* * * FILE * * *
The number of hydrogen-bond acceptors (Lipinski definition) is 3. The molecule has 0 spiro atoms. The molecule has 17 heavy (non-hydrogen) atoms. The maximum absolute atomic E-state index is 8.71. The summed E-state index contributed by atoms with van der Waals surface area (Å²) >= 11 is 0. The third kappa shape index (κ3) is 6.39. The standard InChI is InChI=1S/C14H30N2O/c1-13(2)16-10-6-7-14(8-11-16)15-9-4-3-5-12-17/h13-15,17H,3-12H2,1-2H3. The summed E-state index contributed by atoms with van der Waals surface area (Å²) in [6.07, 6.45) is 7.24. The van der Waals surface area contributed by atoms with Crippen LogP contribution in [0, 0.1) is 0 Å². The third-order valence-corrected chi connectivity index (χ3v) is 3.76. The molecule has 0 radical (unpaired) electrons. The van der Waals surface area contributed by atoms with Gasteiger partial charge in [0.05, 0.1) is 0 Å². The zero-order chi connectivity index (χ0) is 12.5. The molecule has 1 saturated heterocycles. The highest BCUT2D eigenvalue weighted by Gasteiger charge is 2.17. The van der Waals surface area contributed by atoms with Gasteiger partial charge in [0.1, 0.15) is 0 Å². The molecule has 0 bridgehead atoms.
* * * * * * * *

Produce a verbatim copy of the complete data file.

The number of hydrogen-bond acceptors (Lipinski definition) is 3. The molecule has 0 spiro atoms. The molecule has 17 heavy (non-hydrogen) atoms. The maximum absolute atomic E-state index is 8.71. The summed E-state index contributed by atoms with van der Waals surface area (Å²) >= 11 is 0. The third kappa shape index (κ3) is 6.39. The standard InChI is InChI=1S/C14H30N2O/c1-13(2)16-10-6-7-14(8-11-16)15-9-4-3-5-12-17/h13-15,17H,3-12H2,1-2H3. The summed E-state index contributed by atoms with van der Waals surface area (Å²) in [6.07, 6.45) is 7.24. The van der Waals surface area contributed by atoms with Crippen LogP contribution in [0, 0.1) is 0 Å². The third-order valence-corrected chi connectivity index (χ3v) is 3.76. The molecule has 0 radical (unpaired) electrons. The van der Waals surface area contributed by atoms with Gasteiger partial charge in [0.05, 0.1) is 0 Å². The zero-order chi connectivity index (χ0) is 12.5. The molecule has 1 saturated heterocycles. The highest BCUT2D eigenvalue weighted by Gasteiger charge is 2.17. The van der Waals surface area contributed by atoms with Gasteiger partial charge in [0.1, 0.15) is 0 Å². The molecule has 0 bridgehead atoms.